Australian Open: Andy Murray will always be main man says Dan Evans

Dan Evans on his way to victory over American  Mackenzie McDonald in Melbourne
Dan Evans on his way to victory over American Mackenzie McDonald in Melbourne
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He is a little older at 29, a little wiser (possibly) but, basically, he is the same old Dan Evans. And no matter that his life appears to have changed quite dramatically in the past few months, he is not believing a word of it.

From starting last season as the world No 190 as he made his way back from a drugs ban – he tested positive for cocaine in April 2017 – he is now at a career high of No 32, he is seeded at No 30 for the first time in his career at a grand slam and he is the British No 1 by a country mile. But Evans is having none of it.

“I go back to the hotel at night feeling exactly the same and I prepare exactly the same and I feel exactly the same on court,” Evans said of his new, elevated status.

“We all know who the British No 1 is and it is Andy Murray, so there is no title for me. He is the best player, even at the minute when he is injured. That is how it will be. That is how I think about it and, hopefully, he will be back soon.”

That said, in the absence of Murray, Evans was the first Briton to reach the second round of the Australian Open yesterday, fitting in his three hour, 21 minute 3-6, 4-6, 6-1, 6-2, 6-3 win over Mackenzie McDonald, the American world No 129, before the rain arrived and ended play on the outside courts for the day.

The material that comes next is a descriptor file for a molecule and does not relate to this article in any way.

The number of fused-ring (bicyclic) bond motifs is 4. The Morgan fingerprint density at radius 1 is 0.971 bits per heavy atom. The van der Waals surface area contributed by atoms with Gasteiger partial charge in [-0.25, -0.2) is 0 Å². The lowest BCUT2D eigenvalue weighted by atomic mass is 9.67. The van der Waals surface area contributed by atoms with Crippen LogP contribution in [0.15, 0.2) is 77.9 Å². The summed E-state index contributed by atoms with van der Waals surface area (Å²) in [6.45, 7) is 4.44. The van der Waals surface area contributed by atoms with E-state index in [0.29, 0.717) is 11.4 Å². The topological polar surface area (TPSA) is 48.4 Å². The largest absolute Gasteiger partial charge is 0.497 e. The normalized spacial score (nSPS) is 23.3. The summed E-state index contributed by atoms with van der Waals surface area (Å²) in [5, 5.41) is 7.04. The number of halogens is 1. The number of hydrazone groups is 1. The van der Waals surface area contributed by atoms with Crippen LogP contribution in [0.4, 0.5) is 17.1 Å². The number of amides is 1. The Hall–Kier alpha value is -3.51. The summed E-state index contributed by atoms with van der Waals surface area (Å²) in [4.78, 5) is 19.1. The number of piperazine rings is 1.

It was not a pretty match – Evans was ropey and grumpy in the first two sets but managed to get the job done.

He vented his frustration by shouting at his team, grumbling and growling and fiddling and faddling with his game to try and find some inspiration.

As the third set went his way, that flame was ignited and, as McDonald, who is coming back from an horrendous season of hamstring problems in 2019, faded, Evans was on the march.

“I didn’t feel good at all today when I came to the courts,” he said in his own, honest way. “I was a bit sore and stuff. It just happens some days, I probably was a bit flat, but, in the end, I came through.

“I thought he didn’t let me play that good at the start. Also, I knew Mackie hadn’t played a lot of tennis, so that also kept me going.

“I was frustrated that I wasn’t playing my game. I was impatient at the start and trying to come in too early, building no pressure on him, so it was just frustration.

“It felt pretty good to let some of it out. Nothing against anyone who was there watching me, just good to come through.”

Evans had cause to be tired – he played a lot of high-quality, high-pressure tennis during the ATP Cup and has had little by way of respite since. The positive side to that problem is that he knows he is playing well and that he is in good nick, even if Tim Henman told him he could miss a few meals. He is able to grind out the win when he is not feeling great and cause the upset when he is flying.

He will need every ounce of both patience and guile against Yoshihito Nishioka in the next round.

The Japanese also had a good ATP Cup, winning two of his three matches. His loss was to Rafael Nadal, but it was a tight 7-6, 6-4.

Nishioka gets every ball back. And he has beaten Evans twice before, so Britain’s top man knows what to 

“You saw what happened today,” he said, “I was pretty close to going down, so I’ve just got to stay positive and hopefully win another match.”

Older, wiser and still the same old Evans.